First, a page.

Ferrero and Thorntons strike £112M purchase deal
The Italian chocolatier has plans to take over the whole of the Derbyshire-based company, FoodManufacture.co.uk understands.
Ferrero had been interested in Thorntons for some years now, according to a source close to the deal, who did not want to be named.
Acquiring Thorntons would allow Ferrero to broaden its roots in the UK, giving it access to manufacturing and distribution facilities, the source added.
Thorntons chairman Paul Wilkinson, who sold his shares, said the offer was an “attractive premium” to the company’s share price over the past three months.
‘Strong as a company’
“Although the prospects for Thorntons as an independent company remain strong as the company embarks on the next phase of its strategy.
“The board of Thorntons also recognised the potential benefits to the brand and the business, including employees and all stakeholders from combining with the Ferrero Group,” he added.
Ferrero had a successful global confectionery business with a strong family heritage, which represented a “good cultural” fit with Thorntons, he said.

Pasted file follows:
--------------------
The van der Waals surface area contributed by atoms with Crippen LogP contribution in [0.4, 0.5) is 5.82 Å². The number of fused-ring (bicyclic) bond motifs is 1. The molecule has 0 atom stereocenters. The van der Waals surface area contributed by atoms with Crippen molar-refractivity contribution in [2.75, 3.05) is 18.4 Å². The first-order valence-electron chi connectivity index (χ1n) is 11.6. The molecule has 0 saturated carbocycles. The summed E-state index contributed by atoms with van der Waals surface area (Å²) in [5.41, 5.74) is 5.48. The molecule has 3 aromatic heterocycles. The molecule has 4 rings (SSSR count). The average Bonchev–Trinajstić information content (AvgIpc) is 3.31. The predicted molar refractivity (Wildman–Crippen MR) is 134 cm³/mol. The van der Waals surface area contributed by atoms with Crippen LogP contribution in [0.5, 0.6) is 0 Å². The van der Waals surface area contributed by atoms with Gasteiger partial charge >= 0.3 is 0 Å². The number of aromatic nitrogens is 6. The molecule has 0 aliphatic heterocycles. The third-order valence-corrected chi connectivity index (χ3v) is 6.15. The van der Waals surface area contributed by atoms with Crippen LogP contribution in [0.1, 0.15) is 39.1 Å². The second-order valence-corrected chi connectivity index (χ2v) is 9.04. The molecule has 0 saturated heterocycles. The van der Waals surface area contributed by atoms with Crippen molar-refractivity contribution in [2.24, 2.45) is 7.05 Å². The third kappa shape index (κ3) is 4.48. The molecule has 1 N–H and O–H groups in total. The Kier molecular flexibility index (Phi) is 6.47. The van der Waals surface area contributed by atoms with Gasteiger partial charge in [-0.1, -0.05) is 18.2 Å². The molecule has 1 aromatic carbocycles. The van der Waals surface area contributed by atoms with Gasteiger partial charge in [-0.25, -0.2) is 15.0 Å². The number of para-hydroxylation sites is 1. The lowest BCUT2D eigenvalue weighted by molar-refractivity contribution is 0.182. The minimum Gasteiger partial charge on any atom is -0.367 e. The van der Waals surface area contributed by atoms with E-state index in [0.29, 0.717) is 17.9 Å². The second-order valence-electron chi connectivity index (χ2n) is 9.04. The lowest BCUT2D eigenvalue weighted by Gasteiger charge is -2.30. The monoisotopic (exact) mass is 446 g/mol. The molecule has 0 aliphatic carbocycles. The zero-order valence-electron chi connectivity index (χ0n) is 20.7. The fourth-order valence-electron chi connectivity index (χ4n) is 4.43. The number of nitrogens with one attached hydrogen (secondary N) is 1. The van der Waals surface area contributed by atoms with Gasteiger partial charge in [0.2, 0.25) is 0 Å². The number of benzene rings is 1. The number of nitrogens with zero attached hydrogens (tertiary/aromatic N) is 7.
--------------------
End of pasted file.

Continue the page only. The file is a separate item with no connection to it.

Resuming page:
As a result, the board of Thorntons gave its unanimous recommendation for the offer from Ferrero.
Giovanni Ferrero, chief executive of Ferrero, said: “This transaction brings together two highly complementary businesses, but more importantly it unites two companies that share the same passion for growing brands, and a proud heritage, drive and culture built upon their family foundations.
“We have long admired Thorntons and what they have achieved in the UK as demonstrated by their tremendous customer loyalty, and we look forward to working with their experienced team.”
Recession hit Ferrero’s plans
Meanwhile, the UK’s recession hit Ferrero’s plans to build a new production facility in England, FoodManufacture.co.uk revealed last year.
Christian Walter, the firm’s former md for UK and Ireland, told this website in 2011 that Ferrero planned to build a new factory in the UK to meet increasing demand for its Nutella-branded hazelnut spread, which is currently supplied from France.
Yet, the plans were shelved as a consequence of the longer than expected recession here, which forced the company to shift its focus to emerging markets, such as Brazil and Mexico, Jason Sutherland, Ferrero’s sales director for UK and Ireland said.
“It’s a better business decision to open a factory in Brazil and Mexico to supply those [emerging] markets, rather than opening one in the UK, which can be supplied by Europe,” he said.
Ferrero currently has a distribution hub in Wolverhampton, but the firm still planned on opening a manufacturing facility here, Sutherland claimed.